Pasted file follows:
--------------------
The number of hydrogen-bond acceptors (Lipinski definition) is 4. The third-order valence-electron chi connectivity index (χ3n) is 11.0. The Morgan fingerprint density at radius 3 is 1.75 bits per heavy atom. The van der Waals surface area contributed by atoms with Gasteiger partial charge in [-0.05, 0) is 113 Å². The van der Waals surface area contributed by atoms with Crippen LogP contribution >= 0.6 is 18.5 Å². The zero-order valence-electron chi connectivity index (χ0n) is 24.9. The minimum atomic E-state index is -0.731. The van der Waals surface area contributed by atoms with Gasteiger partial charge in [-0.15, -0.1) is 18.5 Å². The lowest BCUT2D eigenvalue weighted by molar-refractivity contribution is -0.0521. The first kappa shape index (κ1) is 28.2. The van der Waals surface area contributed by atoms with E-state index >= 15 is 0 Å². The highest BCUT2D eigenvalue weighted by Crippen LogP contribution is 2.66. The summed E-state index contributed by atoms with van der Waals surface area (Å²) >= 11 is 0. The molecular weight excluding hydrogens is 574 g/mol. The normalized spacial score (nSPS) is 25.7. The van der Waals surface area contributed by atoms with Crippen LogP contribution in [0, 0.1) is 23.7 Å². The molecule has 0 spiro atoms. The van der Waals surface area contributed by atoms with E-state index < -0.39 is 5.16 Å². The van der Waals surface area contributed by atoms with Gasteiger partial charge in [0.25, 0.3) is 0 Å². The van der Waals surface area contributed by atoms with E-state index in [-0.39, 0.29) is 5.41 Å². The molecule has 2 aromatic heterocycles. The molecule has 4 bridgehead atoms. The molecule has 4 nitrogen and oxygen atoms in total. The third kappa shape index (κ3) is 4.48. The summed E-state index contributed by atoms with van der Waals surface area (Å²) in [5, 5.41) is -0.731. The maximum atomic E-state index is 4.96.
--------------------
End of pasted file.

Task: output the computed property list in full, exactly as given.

The number of hydrogen-bond acceptors (Lipinski definition) is 4. The third-order valence-electron chi connectivity index (χ3n) is 11.0. The Morgan fingerprint density at radius 3 is 1.75 bits per heavy atom. The van der Waals surface area contributed by atoms with Gasteiger partial charge in [-0.05, 0) is 113 Å². The van der Waals surface area contributed by atoms with Crippen LogP contribution >= 0.6 is 18.5 Å². The zero-order valence-electron chi connectivity index (χ0n) is 24.9. The minimum atomic E-state index is -0.731. The van der Waals surface area contributed by atoms with Gasteiger partial charge in [-0.15, -0.1) is 18.5 Å². The lowest BCUT2D eigenvalue weighted by molar-refractivity contribution is -0.0521. The first kappa shape index (κ1) is 28.2. The van der Waals surface area contributed by atoms with E-state index >= 15 is 0 Å². The highest BCUT2D eigenvalue weighted by Crippen LogP contribution is 2.66. The summed E-state index contributed by atoms with van der Waals surface area (Å²) >= 11 is 0. The molecular weight excluding hydrogens is 574 g/mol. The normalized spacial score (nSPS) is 25.7. The van der Waals surface area contributed by atoms with Crippen LogP contribution in [0, 0.1) is 23.7 Å². The molecule has 0 spiro atoms. The van der Waals surface area contributed by atoms with E-state index < -0.39 is 5.16 Å². The van der Waals surface area contributed by atoms with Gasteiger partial charge in [0.25, 0.3) is 0 Å². The van der Waals surface area contributed by atoms with E-state index in [-0.39, 0.29) is 5.41 Å². The molecule has 2 aromatic heterocycles. The molecule has 4 bridgehead atoms. The molecule has 4 nitrogen and oxygen atoms in total. The third kappa shape index (κ3) is 4.48. The summed E-state index contributed by atoms with van der Waals surface area (Å²) in [5, 5.41) is -0.731. The maximum atomic E-state index is 4.96.